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This species, considered by Schneider to be allied to B. grossa and B. globispica, was described by Franchet from a specimen collected by Père Farges in Hupeh, China. The leading characters appear to be: leaves ovate or ovate-elliptic, to 31⁄2 in. long and 13⁄8 in. wide, acuminate, rounded at the base, finely and regularly toothed, with twelve to fifteen pairs of veins; female catkins unusually large, sometimes over 2 in. long and 5⁄8 in. wide; bracts with narrow acute lobes, the lateral lobes ascending; seeds narrowly winged.
A birch found by Wilson in Hupeh and western Szechwan is thought to belong here. It is, as seen by him, a small tree with a bushy crown and a close, smooth, dark bark. Some of Wilson’s specimens have female catkins shorter and relatively broader than in the type.
Plants under the name B. insignis are now in cultivation.
Synonyms: B. austrosinensis Chun ex P.C. Li
Tree to 25 m. Bark greyish black, brown or greyish brown, rough and fissured, fragrant (oil of wintergreen) when rubbed. Branchlets brown, sometimes with dense yellow pubescence when young, or glabrescent, later glabrous, fragrant. Leaves deciduous, aromatic of wintergreen when crushed, (5–)8–13 × (2–)3–6 cm, elliptic or ovate to lanceolate, upper surface with sparse pubescence, lower surface with numerous resin glands, pubescence on the veins and tufts of hair in the vein axils, 12–15 lateral veins on each side of the midvein, margins with sharp double serrations, apex acuminate to caudate; petiole 0.8–2 cm long with a few longitudinal hairs. Monoecious; staminate inflorescences catkin-like, to 25 cm, pale green; pistillate inflorescences catkin-like, erect, short-pedunculate, oblong, 2.5–4 × 1.5– 2 cm. Flowers inconspicuous; bracts conspicuous, pubescent and three-lobed. Fruit a tiny samara with opaque membranous wings. Flowering May to June, fruiting July to August (China). Li & Skvortsov 1999, McAllister 2005b. Distribution CHINA: Guizhou, western Hubei, Sichuan. Habitat Broadleaved forests between 1400 and 3400 m asl. USDA Hardiness Zone 7. Conservation status Not evaluated. Illustration Li & Skvortsov 1999, McAllister 2005b; NT41, NT162, NT164, NT169. Cross-references S113, K226. Taxonomic note Betula austrosinensis is maintained as a separate species by Flora of China, but other authorities include it in B. insignis (Govaerts & Frodin 1998, McAllister 2005b).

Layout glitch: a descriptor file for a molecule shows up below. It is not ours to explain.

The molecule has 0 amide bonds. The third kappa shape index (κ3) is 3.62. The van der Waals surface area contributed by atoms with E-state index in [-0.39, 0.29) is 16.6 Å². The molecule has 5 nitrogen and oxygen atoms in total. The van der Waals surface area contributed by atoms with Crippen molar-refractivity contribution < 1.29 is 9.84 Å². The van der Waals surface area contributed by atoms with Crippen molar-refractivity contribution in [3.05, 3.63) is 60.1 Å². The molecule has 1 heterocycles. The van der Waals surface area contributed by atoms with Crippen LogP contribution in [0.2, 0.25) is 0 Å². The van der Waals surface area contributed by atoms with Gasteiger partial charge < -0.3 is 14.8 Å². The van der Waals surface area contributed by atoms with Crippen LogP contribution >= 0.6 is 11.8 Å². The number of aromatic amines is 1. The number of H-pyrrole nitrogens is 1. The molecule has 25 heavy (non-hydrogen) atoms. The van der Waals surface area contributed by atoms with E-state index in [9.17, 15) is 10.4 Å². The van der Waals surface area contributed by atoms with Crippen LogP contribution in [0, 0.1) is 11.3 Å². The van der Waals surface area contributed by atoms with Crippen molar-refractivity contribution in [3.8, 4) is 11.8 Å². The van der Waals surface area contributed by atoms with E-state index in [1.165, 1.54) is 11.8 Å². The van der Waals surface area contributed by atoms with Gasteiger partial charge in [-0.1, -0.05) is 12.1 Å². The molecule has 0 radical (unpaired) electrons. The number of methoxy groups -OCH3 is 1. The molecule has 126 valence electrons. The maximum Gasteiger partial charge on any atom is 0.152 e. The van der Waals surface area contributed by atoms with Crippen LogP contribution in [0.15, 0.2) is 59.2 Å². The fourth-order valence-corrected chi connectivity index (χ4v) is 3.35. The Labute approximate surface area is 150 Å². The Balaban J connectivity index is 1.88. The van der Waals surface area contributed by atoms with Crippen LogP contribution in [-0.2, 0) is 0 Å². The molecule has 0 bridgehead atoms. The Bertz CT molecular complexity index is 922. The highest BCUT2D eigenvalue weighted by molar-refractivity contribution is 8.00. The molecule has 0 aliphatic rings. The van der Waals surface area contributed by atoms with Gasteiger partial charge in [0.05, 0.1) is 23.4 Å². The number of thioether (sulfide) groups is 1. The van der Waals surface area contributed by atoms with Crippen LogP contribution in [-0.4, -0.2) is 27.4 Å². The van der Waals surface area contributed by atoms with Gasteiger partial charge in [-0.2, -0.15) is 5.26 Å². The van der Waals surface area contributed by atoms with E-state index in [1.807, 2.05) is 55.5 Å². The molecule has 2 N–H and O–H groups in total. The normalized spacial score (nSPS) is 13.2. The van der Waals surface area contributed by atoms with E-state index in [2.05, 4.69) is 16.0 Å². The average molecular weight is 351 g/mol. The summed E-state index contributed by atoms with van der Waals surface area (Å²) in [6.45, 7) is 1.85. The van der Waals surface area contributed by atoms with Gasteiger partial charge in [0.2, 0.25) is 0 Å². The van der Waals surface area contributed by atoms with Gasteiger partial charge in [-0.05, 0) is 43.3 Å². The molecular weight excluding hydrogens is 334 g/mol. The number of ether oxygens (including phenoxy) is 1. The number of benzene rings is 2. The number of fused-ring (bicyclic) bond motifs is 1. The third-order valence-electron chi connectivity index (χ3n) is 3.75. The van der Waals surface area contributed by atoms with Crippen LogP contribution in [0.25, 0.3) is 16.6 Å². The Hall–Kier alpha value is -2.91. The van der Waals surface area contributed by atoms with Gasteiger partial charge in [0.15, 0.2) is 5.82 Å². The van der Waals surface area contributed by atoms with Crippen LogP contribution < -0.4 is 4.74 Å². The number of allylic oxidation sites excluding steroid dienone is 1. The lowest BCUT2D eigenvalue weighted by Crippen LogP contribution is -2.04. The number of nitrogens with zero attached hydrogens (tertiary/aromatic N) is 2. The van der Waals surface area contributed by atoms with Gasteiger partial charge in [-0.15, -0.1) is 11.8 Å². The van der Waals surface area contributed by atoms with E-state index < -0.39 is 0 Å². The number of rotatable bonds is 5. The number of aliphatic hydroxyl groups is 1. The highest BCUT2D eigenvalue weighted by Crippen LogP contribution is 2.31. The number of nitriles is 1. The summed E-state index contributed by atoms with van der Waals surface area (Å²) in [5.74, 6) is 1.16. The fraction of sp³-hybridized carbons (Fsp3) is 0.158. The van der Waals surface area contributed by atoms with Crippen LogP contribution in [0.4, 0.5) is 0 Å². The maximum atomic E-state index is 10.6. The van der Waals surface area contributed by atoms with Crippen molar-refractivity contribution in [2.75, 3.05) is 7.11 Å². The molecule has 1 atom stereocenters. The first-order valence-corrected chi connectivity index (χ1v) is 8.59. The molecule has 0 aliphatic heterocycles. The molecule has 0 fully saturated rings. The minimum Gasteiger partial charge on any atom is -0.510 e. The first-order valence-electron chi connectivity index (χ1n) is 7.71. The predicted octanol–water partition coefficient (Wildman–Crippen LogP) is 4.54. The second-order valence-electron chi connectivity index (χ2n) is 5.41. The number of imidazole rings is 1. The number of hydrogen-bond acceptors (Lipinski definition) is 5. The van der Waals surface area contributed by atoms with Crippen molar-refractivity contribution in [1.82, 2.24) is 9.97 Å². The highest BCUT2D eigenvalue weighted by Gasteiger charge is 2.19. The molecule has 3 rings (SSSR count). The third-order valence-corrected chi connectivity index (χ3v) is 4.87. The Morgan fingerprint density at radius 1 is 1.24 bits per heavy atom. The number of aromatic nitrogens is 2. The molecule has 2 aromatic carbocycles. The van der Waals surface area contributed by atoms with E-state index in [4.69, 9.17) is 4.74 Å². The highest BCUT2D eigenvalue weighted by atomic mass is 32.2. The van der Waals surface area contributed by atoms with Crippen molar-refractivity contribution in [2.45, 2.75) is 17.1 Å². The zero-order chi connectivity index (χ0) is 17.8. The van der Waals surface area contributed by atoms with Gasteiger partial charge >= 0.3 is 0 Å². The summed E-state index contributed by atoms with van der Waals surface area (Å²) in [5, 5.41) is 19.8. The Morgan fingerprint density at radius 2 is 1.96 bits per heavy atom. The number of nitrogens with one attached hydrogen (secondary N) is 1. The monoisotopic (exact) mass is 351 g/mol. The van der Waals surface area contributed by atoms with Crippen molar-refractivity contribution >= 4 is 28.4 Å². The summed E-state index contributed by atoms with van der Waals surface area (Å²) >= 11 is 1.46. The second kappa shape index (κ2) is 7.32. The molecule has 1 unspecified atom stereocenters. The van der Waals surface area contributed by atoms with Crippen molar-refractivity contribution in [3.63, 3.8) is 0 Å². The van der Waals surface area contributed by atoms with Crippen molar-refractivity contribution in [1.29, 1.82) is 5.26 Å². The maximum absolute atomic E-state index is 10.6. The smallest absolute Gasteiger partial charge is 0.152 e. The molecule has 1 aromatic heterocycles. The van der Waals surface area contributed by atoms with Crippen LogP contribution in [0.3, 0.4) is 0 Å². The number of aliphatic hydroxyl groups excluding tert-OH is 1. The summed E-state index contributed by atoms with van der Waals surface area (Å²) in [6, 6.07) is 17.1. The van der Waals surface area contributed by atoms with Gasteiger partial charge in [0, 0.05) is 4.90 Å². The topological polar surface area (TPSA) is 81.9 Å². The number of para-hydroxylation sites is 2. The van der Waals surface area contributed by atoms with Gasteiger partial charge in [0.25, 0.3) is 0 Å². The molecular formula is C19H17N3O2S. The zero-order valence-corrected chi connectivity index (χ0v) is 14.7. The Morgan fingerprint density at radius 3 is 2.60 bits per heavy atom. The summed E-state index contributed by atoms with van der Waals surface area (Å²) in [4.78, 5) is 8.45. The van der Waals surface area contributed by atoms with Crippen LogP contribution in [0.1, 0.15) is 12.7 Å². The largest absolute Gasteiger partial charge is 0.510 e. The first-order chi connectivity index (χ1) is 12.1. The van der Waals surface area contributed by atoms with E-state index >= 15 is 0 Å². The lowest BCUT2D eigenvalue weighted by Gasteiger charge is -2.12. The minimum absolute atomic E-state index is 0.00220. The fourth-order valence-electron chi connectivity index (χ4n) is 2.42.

Despite having been collected by Wilson in 1900 (Sargent 1916), Betula insignis did not become established in Europe, and was assumed to be somewhat tender. In recent years however this has been demonstrated not to be the case, and the species is now frequent in collections throughout the United Kingdom, forming beautiful trees of 12 m or more (McAllister 2005b). The principal source was the 1985 Fanjin Shan Guizhou Expedition of Simmons, Fliegner and Russell, who collected it at 1200 m (as GUIZ 82). The seeds came from a fallen branch of an invisible tree, proclaimed to be an Alnus by the accompanying Chinese botanist Prof. Huang. It is not known if B. insignis is cultivated in America. Material from northern Vietnam is also grown under the name B. jinpingensis, but this name is a synonym of B. utilis (Li & Skvortsov 1999); the Vietnamese trees may represent a local variant of B. insignis (H. McAllister, pers. comm. 2007). As seen at Tregrehan, where specimens have reached 5 m, the bark is very dark brown, with an attractive pattern of paler lenticels in horizontal rows, and the leaves are also exceptionally dark green, flushing bronze in spring.
Betula insignis is a very handsome tree, with curiously metallic-looking bark, and big leaves that can turn an excellent yellow and russet in autumn. The male catkins are particularly striking, being up to 25 cm long, but the big fruiting catkins are also conspicuous and decorative. Interestingly, it is said to grow best in heavy wet clay (McAllister 2005b), which makes it particularly useful.